Breakfast options were limited this morning in Windsor. Nothing was open at 7am except McDonalds so I went inside. The manager didn’t wish me a nice day. “Put a face mask on”, she screamed even though it doesn’t apply when you eat in. I raised my buff into a reasonable position, ordered Egg McMuffin and coffee and paid £1.49 as did the Government. She delivered the breakfast to my table and repeated the face mask order with added venom. I tried unsuccessfully to juggle the muffin, the coffee and the face mask in the empty restaurant.
A girl walked in without a mask and I watched a repeat performance except the girl howled back “Exempt!” and that was the end of the matter.
The Thames is peaceful and rural upstream of Windsor. The path crosses meadows and patches of woodland and bypasses Maidenhead which is a shame because it’s a nice town and I was hoping to take a few photos. It was the first stopping place for carriages heading west from London and several inns survive from that era. Its name derives from certain rituals which used to take place and probably still do.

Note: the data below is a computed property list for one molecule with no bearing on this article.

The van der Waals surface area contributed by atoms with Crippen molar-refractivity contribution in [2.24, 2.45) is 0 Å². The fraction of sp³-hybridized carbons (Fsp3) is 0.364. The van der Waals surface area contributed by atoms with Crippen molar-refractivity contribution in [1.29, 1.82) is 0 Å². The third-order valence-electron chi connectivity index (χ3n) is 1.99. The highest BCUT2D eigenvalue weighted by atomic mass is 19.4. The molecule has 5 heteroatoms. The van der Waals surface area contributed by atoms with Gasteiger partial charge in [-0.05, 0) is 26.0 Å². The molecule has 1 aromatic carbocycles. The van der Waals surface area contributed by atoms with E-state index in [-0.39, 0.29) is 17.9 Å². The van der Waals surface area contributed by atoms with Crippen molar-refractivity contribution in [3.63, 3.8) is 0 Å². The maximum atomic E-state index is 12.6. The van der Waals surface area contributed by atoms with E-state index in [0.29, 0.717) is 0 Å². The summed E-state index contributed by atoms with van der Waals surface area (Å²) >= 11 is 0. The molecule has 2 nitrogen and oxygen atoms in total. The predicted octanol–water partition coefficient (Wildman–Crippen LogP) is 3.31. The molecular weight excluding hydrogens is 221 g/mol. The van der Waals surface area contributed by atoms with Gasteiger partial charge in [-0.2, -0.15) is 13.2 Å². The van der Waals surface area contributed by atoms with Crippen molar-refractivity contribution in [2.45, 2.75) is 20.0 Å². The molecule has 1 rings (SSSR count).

The next town was delightful Cookham. The temperature hit 31 degrees late morning and I found an obliging pub to refill my water bottle. “still or sparkling?”, she asked. It was too early for lunch so I continued along the winding Thames Path. It would be a short walk if I didn’t follow the big meanders of the river.
Bourne End was also nice but there were no pubs to be seen. Just a derelict restaurant with a “for sale” sign. Finally I arrived in charming Marlow at 1.15pm. The hotel offered me the option of an early check in for £10 or lunch in a nearby pub. Once again I drove the UK National Debt further into the red and ate a delicious vegan curry. It was training day for a new batch of school leavers and I was the perfect trainee customer. “What table number?”, she asked. “600” I replied but I was reading upside down. “No 9” the distraught manager yelled back. 009. At least he didn’t make me wear a face mask.
The £19,000 bridge at Maidenhead, built in 1777. This is where an army of Danes landed in 870. They fought their way to Reading where I’m heading tomorrow.
Various animal life blocking the Thames Path.